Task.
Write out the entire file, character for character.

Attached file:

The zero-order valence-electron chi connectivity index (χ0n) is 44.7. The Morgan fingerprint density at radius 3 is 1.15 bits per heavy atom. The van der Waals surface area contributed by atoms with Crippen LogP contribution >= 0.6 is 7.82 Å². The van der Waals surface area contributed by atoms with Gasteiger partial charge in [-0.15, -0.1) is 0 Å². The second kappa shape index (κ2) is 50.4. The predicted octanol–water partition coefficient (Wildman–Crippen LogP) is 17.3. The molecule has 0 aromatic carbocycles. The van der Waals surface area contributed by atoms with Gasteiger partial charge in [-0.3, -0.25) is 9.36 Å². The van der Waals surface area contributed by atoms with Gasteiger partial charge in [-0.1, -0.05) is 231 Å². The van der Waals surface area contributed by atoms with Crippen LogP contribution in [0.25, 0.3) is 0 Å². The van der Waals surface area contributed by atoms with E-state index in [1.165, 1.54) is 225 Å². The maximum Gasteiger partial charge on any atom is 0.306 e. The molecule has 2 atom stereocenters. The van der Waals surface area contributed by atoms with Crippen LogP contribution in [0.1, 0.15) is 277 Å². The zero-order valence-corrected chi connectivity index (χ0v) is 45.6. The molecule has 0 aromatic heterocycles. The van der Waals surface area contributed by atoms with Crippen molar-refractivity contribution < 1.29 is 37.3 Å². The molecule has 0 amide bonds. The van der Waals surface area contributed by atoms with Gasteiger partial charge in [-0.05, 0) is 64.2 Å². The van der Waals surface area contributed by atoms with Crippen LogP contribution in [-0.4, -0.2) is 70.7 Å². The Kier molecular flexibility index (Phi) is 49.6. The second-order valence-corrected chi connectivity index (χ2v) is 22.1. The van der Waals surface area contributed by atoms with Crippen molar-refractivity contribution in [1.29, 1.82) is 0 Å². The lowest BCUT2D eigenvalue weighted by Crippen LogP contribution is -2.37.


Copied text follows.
The zero-order valence-electron chi connectivity index (χ0n) is 44.7. The Morgan fingerprint density at radius 3 is 1.15 bits per heavy atom. The van der Waals surface area contributed by atoms with Crippen LogP contribution >= 0.6 is 7.82 Å². The van der Waals surface area contributed by atoms with Gasteiger partial charge in [-0.15, -0.1) is 0 Å². The second kappa shape index (κ2) is 50.4. The predicted octanol–water partition coefficient (Wildman–Crippen LogP) is 17.3. The molecule has 0 aromatic carbocycles. The van der Waals surface area contributed by atoms with Gasteiger partial charge in [-0.3, -0.25) is 9.36 Å². The van der Waals surface area contributed by atoms with Gasteiger partial charge in [-0.1, -0.05) is 231 Å². The van der Waals surface area contributed by atoms with Crippen LogP contribution in [0.25, 0.3) is 0 Å². The van der Waals surface area contributed by atoms with E-state index in [1.165, 1.54) is 225 Å². The maximum Gasteiger partial charge on any atom is 0.306 e. The molecule has 2 atom stereocenters. The van der Waals surface area contributed by atoms with Crippen LogP contribution in [0.1, 0.15) is 277 Å². The zero-order valence-corrected chi connectivity index (χ0v) is 45.6. The molecule has 0 aromatic heterocycles. The van der Waals surface area contributed by atoms with Crippen molar-refractivity contribution < 1.29 is 37.3 Å². The molecule has 0 amide bonds. The van der Waals surface area contributed by atoms with Gasteiger partial charge in [-0.05, 0) is 64.2 Å². The van der Waals surface area contributed by atoms with Crippen LogP contribution in [-0.4, -0.2) is 70.7 Å². The Kier molecular flexibility index (Phi) is 49.6. The second-order valence-corrected chi connectivity index (χ2v) is 22.1. The van der Waals surface area contributed by atoms with Crippen molar-refractivity contribution in [1.29, 1.82) is 0 Å². The lowest BCUT2D eigenvalue weighted by Crippen LogP contribution is -2.37.